Saturday, March 30, 2013

Davy Crockett Birthplace State Park

Today Noelle, Sierra, Parker and I set out to explore our new home area a little bit more. We visited the Davy Crockett Birthplace State Park in Limestone, Tennessee. There is not a whole lot at this park. There is a swimming pool, campground, and a few short trails. There is also a small cabin that represents the type of home that Crockett would have been born in on the Tennessee frontier.
The cabin is set along the banks of the Nolichucky River and there is a nice monument marking the site of Davy Crockett's birth. As a matter of fact, there are actually two of them. There is the modern one that was installed in the 1960s
and an older one (actually the engraved footstone of the original cabin).
Both were interesting.

Friday, March 29, 2013

Cherokee National Forest: Margarette Falls

Today Noelle, Sierra, Parker and I got out for our first hike in the Greeneville area. It was a pleasant drive to the trailhead in the Cherokee National Forest. We arrived at the trailhead, got the backpack ready and headed off.
The hike started on an old gravel road.
Eventually we left the old road and started off on a muddy footpath. The trail paralleled a cascading creek with lots of views of tumbling water.
Eventually we crossed the creek on a footbridge
and later crossed the creek again on some slippery stepping stones.
Shortly after crossing the creek for the second time we found ourselves at the impressive Margarette Falls.
We took a family photo at the falls and then started to make our way back to the trailhead. The hike back to the car was all downhill and so was very easy, except for the slippery mud. As we made our way back to the old road section of our hike we ran into a pair of hikers and their dog. The lady in the group informed us that she worked for the chamber of commerce and she took a photo of us hiking to use on their website. After only 2 days in town it looks like we're going to be helping to sell Greeneville to visitors!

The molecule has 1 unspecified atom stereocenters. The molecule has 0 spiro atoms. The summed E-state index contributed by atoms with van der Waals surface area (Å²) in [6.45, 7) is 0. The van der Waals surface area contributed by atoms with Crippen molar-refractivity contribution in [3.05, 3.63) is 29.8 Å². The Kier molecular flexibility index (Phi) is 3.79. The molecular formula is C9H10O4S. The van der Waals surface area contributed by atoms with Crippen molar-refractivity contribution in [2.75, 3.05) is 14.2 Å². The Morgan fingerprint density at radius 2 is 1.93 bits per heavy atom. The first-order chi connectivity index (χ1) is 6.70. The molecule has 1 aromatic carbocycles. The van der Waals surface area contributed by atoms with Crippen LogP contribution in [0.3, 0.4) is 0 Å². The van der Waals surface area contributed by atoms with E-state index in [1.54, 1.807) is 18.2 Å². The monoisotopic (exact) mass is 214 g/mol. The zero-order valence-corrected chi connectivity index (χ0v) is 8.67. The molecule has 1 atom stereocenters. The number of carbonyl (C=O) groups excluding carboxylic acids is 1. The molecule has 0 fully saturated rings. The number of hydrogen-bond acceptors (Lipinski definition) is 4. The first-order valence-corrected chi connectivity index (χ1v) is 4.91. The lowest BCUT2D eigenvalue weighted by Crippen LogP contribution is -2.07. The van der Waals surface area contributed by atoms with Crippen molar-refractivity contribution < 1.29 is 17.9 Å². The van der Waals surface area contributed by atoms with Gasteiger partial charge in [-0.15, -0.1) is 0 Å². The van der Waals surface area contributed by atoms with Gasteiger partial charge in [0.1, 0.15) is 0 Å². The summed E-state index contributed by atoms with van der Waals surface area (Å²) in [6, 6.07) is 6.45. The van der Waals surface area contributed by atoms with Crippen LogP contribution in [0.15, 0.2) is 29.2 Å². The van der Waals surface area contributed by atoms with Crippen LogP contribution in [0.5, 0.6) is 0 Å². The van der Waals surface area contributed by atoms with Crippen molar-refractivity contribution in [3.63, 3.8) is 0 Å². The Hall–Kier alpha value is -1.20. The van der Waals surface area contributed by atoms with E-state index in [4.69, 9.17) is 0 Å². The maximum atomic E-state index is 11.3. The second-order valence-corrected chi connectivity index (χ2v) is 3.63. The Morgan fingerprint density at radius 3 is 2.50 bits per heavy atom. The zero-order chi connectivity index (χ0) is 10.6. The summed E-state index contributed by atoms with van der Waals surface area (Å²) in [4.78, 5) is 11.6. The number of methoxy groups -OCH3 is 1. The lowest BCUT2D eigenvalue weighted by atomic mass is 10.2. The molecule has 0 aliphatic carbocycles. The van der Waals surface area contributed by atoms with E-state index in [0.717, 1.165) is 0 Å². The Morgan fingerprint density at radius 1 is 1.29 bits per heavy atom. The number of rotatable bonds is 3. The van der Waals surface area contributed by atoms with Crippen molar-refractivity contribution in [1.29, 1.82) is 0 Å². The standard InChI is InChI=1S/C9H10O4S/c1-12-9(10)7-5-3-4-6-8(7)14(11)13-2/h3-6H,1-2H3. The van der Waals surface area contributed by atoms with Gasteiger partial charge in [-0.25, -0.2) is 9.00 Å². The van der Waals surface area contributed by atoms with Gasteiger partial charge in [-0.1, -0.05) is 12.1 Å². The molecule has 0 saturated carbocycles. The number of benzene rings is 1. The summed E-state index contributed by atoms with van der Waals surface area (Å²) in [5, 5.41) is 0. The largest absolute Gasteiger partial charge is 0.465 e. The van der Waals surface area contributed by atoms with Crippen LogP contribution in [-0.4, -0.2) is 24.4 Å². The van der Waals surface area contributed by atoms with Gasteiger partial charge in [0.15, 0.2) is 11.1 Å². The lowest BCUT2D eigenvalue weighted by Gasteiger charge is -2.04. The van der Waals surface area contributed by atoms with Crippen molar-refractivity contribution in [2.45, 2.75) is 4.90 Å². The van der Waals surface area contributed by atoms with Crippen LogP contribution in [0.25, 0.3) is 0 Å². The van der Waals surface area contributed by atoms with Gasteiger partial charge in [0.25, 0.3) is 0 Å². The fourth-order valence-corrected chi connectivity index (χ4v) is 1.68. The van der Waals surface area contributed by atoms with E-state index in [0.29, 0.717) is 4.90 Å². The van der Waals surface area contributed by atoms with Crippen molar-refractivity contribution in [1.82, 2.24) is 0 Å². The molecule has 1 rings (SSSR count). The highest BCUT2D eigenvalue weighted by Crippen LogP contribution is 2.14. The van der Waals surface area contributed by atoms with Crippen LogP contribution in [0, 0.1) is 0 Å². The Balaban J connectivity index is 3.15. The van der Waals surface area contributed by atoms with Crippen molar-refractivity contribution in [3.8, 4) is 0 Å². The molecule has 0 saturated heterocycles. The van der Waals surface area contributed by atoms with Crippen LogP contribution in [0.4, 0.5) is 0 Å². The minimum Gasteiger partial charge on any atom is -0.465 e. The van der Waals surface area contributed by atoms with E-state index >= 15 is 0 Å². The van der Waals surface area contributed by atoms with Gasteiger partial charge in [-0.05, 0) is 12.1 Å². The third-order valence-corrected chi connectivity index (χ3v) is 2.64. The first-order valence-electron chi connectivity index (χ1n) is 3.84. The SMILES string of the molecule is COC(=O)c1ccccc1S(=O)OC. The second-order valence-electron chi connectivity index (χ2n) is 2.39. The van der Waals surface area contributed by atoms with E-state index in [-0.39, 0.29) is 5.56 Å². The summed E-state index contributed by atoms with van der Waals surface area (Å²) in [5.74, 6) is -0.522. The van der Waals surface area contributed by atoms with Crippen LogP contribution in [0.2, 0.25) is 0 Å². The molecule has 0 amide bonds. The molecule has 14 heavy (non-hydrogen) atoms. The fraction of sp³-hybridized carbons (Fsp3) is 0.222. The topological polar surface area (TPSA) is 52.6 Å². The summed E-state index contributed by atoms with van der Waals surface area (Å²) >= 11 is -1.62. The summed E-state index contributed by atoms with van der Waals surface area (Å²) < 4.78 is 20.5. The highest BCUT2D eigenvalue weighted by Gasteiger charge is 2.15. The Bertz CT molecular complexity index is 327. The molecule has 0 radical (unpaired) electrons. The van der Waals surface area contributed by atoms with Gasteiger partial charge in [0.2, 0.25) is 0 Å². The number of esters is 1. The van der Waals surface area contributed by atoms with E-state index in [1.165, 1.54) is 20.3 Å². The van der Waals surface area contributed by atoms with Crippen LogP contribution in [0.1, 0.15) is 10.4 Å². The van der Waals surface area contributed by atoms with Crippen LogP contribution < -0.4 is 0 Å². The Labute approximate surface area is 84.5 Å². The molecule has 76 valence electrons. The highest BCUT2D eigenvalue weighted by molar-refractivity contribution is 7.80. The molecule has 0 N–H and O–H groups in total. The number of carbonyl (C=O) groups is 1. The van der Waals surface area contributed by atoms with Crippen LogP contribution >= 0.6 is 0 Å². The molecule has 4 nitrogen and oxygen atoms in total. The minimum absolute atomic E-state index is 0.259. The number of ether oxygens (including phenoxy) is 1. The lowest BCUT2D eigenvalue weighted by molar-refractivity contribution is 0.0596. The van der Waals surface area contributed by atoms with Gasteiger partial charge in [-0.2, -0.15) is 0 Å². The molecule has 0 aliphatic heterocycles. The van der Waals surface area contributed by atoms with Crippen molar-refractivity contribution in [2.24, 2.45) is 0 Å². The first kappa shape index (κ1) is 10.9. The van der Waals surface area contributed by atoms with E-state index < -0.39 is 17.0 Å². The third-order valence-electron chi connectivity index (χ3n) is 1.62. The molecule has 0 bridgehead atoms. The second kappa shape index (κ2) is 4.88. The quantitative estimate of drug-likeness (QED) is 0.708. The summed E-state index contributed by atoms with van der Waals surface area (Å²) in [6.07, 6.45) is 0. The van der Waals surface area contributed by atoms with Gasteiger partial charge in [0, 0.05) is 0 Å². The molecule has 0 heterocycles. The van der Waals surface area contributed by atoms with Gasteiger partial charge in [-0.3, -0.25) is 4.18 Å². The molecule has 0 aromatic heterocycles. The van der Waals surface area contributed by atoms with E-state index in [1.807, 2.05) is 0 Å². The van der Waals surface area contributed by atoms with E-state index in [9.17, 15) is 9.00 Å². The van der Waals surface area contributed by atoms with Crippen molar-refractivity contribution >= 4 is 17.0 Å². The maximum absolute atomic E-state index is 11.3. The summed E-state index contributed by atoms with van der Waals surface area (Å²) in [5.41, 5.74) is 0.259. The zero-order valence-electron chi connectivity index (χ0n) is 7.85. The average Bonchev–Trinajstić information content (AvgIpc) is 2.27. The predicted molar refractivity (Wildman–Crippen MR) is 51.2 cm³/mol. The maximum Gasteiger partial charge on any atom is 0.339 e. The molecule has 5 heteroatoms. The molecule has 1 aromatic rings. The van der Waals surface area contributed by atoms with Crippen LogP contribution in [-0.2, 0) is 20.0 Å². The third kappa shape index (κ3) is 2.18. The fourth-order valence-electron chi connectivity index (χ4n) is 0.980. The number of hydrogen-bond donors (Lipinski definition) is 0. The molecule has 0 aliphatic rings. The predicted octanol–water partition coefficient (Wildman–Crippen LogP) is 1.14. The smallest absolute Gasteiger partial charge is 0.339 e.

Tuesday, March 26, 2013

Little Rock Central High School National Historic Site

Last night Sierra, Noelle and I stayed in Little Rock, Arkansas. This morning we woke up, packed, ate breakfast and headed a few blocks east to the Central High School National Historic Site. I had been there before back in 2006, but for Noelle and Sierra it was a first visit. The visitor center, which was new since my last visit, contained a lot of interesting exhibits about civil rights and the Little Rock Nine, the first group of African American students to attend the school. These black students faced an incredible amount of hatred and hardships in attending the formerly all-white school.